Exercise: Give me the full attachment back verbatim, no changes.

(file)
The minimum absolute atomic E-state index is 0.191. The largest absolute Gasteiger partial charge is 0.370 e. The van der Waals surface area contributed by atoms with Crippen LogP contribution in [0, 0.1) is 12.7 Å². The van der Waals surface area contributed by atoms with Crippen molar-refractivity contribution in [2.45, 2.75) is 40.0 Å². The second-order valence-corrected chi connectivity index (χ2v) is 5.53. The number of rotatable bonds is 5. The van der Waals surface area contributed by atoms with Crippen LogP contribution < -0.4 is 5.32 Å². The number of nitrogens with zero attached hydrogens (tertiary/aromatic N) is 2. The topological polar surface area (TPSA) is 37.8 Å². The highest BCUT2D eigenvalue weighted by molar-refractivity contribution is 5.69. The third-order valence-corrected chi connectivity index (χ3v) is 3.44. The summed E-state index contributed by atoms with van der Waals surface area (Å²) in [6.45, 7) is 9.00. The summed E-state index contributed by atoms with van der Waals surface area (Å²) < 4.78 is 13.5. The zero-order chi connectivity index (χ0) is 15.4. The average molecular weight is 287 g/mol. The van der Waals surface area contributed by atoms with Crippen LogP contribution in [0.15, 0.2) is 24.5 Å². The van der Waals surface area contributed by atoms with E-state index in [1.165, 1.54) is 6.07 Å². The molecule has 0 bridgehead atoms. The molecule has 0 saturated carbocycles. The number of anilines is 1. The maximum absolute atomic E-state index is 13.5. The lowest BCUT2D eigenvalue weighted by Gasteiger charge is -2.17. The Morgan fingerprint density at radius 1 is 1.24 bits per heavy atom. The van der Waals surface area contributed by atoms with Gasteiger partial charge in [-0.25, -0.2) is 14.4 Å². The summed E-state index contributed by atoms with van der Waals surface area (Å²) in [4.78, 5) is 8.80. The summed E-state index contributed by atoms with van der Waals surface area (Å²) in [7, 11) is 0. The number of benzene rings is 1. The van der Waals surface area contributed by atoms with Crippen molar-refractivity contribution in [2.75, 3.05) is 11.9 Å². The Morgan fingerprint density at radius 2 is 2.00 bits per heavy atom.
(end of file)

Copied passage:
The minimum absolute atomic E-state index is 0.191. The largest absolute Gasteiger partial charge is 0.370 e. The van der Waals surface area contributed by atoms with Crippen LogP contribution in [0, 0.1) is 12.7 Å². The van der Waals surface area contributed by atoms with Crippen molar-refractivity contribution in [2.45, 2.75) is 40.0 Å². The second-order valence-corrected chi connectivity index (χ2v) is 5.53. The number of rotatable bonds is 5. The van der Waals surface area contributed by atoms with Crippen LogP contribution < -0.4 is 5.32 Å². The number of nitrogens with zero attached hydrogens (tertiary/aromatic N) is 2. The topological polar surface area (TPSA) is 37.8 Å². The highest BCUT2D eigenvalue weighted by molar-refractivity contribution is 5.69. The third-order valence-corrected chi connectivity index (χ3v) is 3.44. The summed E-state index contributed by atoms with van der Waals surface area (Å²) in [6.45, 7) is 9.00. The summed E-state index contributed by atoms with van der Waals surface area (Å²) < 4.78 is 13.5. The zero-order chi connectivity index (χ0) is 15.4. The average molecular weight is 287 g/mol. The van der Waals surface area contributed by atoms with Crippen LogP contribution in [0.15, 0.2) is 24.5 Å². The van der Waals surface area contributed by atoms with E-state index in [1.165, 1.54) is 6.07 Å². The molecule has 0 bridgehead atoms. The molecule has 0 saturated carbocycles. The number of anilines is 1. The maximum absolute atomic E-state index is 13.5. The lowest BCUT2D eigenvalue weighted by Gasteiger charge is -2.17. The Morgan fingerprint density at radius 1 is 1.24 bits per heavy atom. The van der Waals surface area contributed by atoms with Gasteiger partial charge in [-0.25, -0.2) is 14.4 Å². The summed E-state index contributed by atoms with van der Waals surface area (Å²) in [4.78, 5) is 8.80. The summed E-state index contributed by atoms with van der Waals surface area (Å²) in [7, 11) is 0. The number of benzene rings is 1. The van der Waals surface area contributed by atoms with Crippen molar-refractivity contribution in [2.75, 3.05) is 11.9 Å². The Morgan fingerprint density at radius 2 is 2.00 bits per heavy atom.